Author: Kurt Brokaw

Senior film critic Kurt Brokaw reviews New York’s six major film festivals plus individual features and shorts of merit. He’s taught courses in film noir, early lesbian fiction, and Jewish-themed cinema at The 92nd Street Y for 15 years.

Articles Written by Kurt Brokaw:

\J.K. Simmons on left, Miles Teller on right.

New York Film Festival 2014 – Critic’s Choice

Senior film critic Kurt Brokaw watches the entire New York Film Festival slate in order to choose the best and brightest entries each year. Whiplash (Damien Chazelle. 2014. USA. 106 min.) In his warm, definitive 1991 biography of drummer Buddy Rich, Traps, the Drum Wonder, author/singer (and fellow drummer) Mel Tormé quotes musicians from the volatile… Read more »

Linklater’s 12+ Year Gamble on “Boyhood” Pays Off

Boyhood. Richard Linklater. 2014. USA. 164 min. Editor’s Note: This review contains plot and character details. Boyhood is a cinematic magic trick that keeps you rubbing your eyes in disbelief. In two and a half hours you watch 12 dramatized years in the lives of a Texas family—a 6-year-old boy, his 9-year-old sister, their ever-striving… Read more »

Tribeca 2014: Critic’s Choice

Senior film critic Kurt Brokaw digs into critic’s choices on 89 features and 60 shorts at the Tribeca Film Festival, which runs from April 16-24, 2014. Chef (Jon Favreau. 2014. USA. 115 min.) You can tell title character/writer/producer/director Jon Favreau likes Dustin Hoffman because Hoffman’s the only actor in this movie who’s allowed to hold… Read more »

Cinematic Lessons From a Cold War Era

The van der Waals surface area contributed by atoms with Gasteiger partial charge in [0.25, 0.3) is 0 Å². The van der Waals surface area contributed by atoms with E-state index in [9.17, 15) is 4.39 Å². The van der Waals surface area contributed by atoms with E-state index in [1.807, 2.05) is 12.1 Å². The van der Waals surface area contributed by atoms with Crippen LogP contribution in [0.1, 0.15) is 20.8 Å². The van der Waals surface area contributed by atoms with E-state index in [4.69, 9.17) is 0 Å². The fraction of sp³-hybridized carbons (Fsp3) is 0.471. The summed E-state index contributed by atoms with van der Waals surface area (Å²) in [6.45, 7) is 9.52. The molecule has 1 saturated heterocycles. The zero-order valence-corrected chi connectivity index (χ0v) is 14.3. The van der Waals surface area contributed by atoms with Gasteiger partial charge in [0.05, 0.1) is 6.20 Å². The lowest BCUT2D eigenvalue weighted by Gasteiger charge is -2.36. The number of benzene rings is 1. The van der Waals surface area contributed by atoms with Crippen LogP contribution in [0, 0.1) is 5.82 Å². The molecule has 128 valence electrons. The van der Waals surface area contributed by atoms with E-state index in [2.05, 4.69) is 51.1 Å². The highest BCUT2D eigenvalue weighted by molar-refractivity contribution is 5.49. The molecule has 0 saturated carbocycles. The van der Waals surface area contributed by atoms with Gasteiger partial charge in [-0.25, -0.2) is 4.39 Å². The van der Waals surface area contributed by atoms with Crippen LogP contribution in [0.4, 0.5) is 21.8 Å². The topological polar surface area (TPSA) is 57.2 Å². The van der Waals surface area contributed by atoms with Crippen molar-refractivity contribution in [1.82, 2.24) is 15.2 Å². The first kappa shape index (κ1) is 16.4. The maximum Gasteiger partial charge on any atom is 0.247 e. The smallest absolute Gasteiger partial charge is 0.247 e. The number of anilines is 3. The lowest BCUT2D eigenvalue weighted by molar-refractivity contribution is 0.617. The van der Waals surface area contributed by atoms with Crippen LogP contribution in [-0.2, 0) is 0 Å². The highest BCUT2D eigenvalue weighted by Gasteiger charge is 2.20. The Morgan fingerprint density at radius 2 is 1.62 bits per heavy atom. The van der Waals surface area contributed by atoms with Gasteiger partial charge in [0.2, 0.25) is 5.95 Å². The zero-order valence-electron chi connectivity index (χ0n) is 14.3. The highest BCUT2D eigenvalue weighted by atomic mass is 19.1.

Red Hollywood (Thom Andersen, Noël Burch. 1995. USA. 119 min.) With Russian President Vladimir Putin’s annexation of Crimea and deepening incursions into Ukraine, US relations with the Kremlin have taken on an ominous chill. Not that Congress is likely to fall into the anti-communist hysteria of the 1950s, when Senator Joseph McCarthy’s efforts succeeded in… Read more »

New Directors/New Films 2014 – Critic’s Choice

Senior film critic Kurt Brokaw is viewing the 42nd annual New Directors/New Films (all 27 features plus 11 shorts) and presents his critic’s choices below. Quod Erat Demonstrandum (Andrei Gruzsniczki. 2013. Romania. 107 min.) This lead review is dedicated to the living memory of Quod Erat Demonstrandum, possibly the worst title in the history of… Read more »

Rendez-Vous With French Cinema 2014

Senior film critic Kurt Brokaw is viewing all 24 features in the 2014 Rendez-vous With French Cinema lineup. The series screens March 6-10 at the Film Society of Lincoln Center. Young & Beautiful (François Ozon. 2013. France. 95 min.) Steven Soderberg’s The Girlfriend Experience and Steve McQueen’s Shame have both explored the dark side of… Read more »

New York Jewish Film Festival 2014 – Critic's Choices

How inspiring that The Film Society of Lincoln Center has partnered with The Jewish Museum for more than two decades in presenting world, US, and New York premieres of films from around the globe. And how encouraging to read Sheerly Avni’s report in The Jewish Daily Forward that more than 80 similar Jewish fests are… Read more »

Critic's Choice – 2013 Finale

Tim’s Vermeer (Teller. 2013. USA. 80 min.) As a premier magic act, Penn and Teller stand among the most accomplished performing illusionists. To be sure, their jazzy show-and-tell routines in which they perform jaw-dropping mysteries and then demonstrate step-by-step how they did it, have earned them the undying enmity of many working magicians. Penn Gillette… Read more »

New York Film Festival 2013 – Critic's Choice

Last year’s 50th New York Film Festival (NYFF) gave a 21-gun salute sendoff to its departing director, Richard Pena. It far exceeded the breadth, width, and depth of a half-century of festivals. This year’s extravaganza, headed by Kent Jones, Film Comment’s scholar/essayist and now screenwriter (Jimmy P: Psychotherapy of a Plains Indian), goes even broader,… Read more »

Documenting a Man who Refused Interpretation

Salinger (Shane Salerno. 2013. USA. 120 min.) “Salinger and I got alone together, and I said, ‘Look, what do you want, you want some sales? These guys are supposed to know how to sell books, so screw it, let’s do it.’ So we did it.”–James Avati, who painted the original 25-cent paperback cover (right) of… Read more »